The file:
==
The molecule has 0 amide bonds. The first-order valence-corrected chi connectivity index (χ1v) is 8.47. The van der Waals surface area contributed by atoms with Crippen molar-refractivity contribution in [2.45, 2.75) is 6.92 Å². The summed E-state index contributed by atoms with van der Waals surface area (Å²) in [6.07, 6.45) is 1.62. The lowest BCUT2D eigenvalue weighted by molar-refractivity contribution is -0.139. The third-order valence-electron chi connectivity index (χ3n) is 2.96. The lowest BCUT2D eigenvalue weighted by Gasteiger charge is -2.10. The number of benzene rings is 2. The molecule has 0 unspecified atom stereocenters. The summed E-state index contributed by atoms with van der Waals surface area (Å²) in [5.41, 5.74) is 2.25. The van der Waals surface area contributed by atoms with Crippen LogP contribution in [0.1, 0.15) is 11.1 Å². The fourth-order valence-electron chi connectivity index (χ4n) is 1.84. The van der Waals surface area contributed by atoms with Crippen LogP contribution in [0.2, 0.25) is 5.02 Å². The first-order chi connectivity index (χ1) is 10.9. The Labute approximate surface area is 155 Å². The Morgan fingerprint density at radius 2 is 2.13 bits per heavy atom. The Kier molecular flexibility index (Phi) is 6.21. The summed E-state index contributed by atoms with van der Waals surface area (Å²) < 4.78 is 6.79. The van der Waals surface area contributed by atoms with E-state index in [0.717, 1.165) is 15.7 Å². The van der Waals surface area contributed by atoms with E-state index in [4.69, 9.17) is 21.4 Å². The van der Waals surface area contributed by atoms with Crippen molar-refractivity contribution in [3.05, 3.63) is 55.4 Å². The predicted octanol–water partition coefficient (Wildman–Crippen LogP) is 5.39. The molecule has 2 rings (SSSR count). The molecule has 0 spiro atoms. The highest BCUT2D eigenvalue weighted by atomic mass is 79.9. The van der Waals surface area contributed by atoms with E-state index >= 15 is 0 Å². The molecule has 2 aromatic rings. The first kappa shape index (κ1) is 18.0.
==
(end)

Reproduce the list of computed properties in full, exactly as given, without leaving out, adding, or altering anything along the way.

The molecule has 0 amide bonds. The first-order valence-corrected chi connectivity index (χ1v) is 8.47. The van der Waals surface area contributed by atoms with Crippen molar-refractivity contribution in [2.45, 2.75) is 6.92 Å². The summed E-state index contributed by atoms with van der Waals surface area (Å²) in [6.07, 6.45) is 1.62. The lowest BCUT2D eigenvalue weighted by molar-refractivity contribution is -0.139. The third-order valence-electron chi connectivity index (χ3n) is 2.96. The lowest BCUT2D eigenvalue weighted by Gasteiger charge is -2.10. The number of benzene rings is 2. The molecule has 0 unspecified atom stereocenters. The summed E-state index contributed by atoms with van der Waals surface area (Å²) in [5.41, 5.74) is 2.25. The van der Waals surface area contributed by atoms with Crippen LogP contribution in [0.1, 0.15) is 11.1 Å². The fourth-order valence-electron chi connectivity index (χ4n) is 1.84. The van der Waals surface area contributed by atoms with Crippen LogP contribution in [0.2, 0.25) is 5.02 Å². The first-order chi connectivity index (χ1) is 10.9. The Labute approximate surface area is 155 Å². The Morgan fingerprint density at radius 2 is 2.13 bits per heavy atom. The Kier molecular flexibility index (Phi) is 6.21. The summed E-state index contributed by atoms with van der Waals surface area (Å²) < 4.78 is 6.79. The van der Waals surface area contributed by atoms with E-state index in [0.717, 1.165) is 15.7 Å². The van der Waals surface area contributed by atoms with E-state index in [4.69, 9.17) is 21.4 Å². The van der Waals surface area contributed by atoms with Crippen molar-refractivity contribution in [3.05, 3.63) is 55.4 Å². The predicted octanol–water partition coefficient (Wildman–Crippen LogP) is 5.39. The molecule has 2 rings (SSSR count). The molecule has 0 spiro atoms. The highest BCUT2D eigenvalue weighted by atomic mass is 79.9. The van der Waals surface area contributed by atoms with E-state index >= 15 is 0 Å². The molecule has 2 aromatic rings. The first kappa shape index (κ1) is 18.0.